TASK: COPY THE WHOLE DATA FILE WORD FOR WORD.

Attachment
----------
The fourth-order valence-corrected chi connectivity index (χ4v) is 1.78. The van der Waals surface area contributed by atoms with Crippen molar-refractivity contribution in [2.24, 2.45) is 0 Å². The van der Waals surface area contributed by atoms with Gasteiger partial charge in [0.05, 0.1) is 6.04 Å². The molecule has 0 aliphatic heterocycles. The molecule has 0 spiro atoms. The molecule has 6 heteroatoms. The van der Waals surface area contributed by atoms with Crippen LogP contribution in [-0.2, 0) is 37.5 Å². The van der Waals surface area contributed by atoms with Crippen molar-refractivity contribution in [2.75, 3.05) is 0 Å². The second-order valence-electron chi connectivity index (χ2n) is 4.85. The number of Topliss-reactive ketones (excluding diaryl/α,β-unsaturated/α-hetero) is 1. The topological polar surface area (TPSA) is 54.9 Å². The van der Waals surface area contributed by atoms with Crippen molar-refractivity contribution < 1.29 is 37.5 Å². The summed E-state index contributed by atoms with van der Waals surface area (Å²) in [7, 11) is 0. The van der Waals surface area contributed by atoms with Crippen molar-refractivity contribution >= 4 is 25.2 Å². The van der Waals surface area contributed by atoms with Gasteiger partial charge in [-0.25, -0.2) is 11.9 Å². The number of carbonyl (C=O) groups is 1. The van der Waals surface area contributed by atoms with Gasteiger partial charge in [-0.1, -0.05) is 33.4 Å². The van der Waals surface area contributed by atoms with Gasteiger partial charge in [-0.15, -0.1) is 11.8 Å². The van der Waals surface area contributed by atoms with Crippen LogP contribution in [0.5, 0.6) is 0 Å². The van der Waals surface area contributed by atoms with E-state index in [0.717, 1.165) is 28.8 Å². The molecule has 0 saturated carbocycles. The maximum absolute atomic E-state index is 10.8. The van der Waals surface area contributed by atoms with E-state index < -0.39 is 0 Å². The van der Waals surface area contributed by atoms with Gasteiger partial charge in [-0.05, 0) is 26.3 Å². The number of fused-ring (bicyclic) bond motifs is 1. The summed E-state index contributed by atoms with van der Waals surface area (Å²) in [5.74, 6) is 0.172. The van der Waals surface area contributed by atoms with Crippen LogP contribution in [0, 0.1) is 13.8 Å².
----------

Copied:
The fourth-order valence-corrected chi connectivity index (χ4v) is 1.78. The van der Waals surface area contributed by atoms with Crippen molar-refractivity contribution in [2.24, 2.45) is 0 Å². The van der Waals surface area contributed by atoms with Gasteiger partial charge in [0.05, 0.1) is 6.04 Å². The molecule has 0 aliphatic heterocycles. The molecule has 0 spiro atoms. The molecule has 6 heteroatoms. The van der Waals surface area contributed by atoms with Crippen LogP contribution in [-0.2, 0) is 37.5 Å². The van der Waals surface area contributed by atoms with Crippen molar-refractivity contribution in [2.75, 3.05) is 0 Å². The second-order valence-electron chi connectivity index (χ2n) is 4.85. The number of Topliss-reactive ketones (excluding diaryl/α,β-unsaturated/α-hetero) is 1. The topological polar surface area (TPSA) is 54.9 Å². The van der Waals surface area contributed by atoms with Crippen molar-refractivity contribution < 1.29 is 37.5 Å². The summed E-state index contributed by atoms with van der Waals surface area (Å²) in [7, 11) is 0. The van der Waals surface area contributed by atoms with Crippen molar-refractivity contribution >= 4 is 25.2 Å². The van der Waals surface area contributed by atoms with Gasteiger partial charge in [-0.25, -0.2) is 11.9 Å². The number of carbonyl (C=O) groups is 1. The van der Waals surface area contributed by atoms with Gasteiger partial charge in [-0.1, -0.05) is 33.4 Å². The van der Waals surface area contributed by atoms with Gasteiger partial charge in [-0.15, -0.1) is 11.8 Å². The van der Waals surface area contributed by atoms with Crippen LogP contribution in [0.5, 0.6) is 0 Å². The van der Waals surface area contributed by atoms with E-state index in [0.717, 1.165) is 28.8 Å². The molecule has 0 saturated carbocycles. The maximum absolute atomic E-state index is 10.8. The van der Waals surface area contributed by atoms with E-state index < -0.39 is 0 Å². The van der Waals surface area contributed by atoms with Gasteiger partial charge in [-0.05, 0) is 26.3 Å². The number of fused-ring (bicyclic) bond motifs is 1. The summed E-state index contributed by atoms with van der Waals surface area (Å²) in [5.74, 6) is 0.172. The van der Waals surface area contributed by atoms with Crippen LogP contribution in [0, 0.1) is 13.8 Å².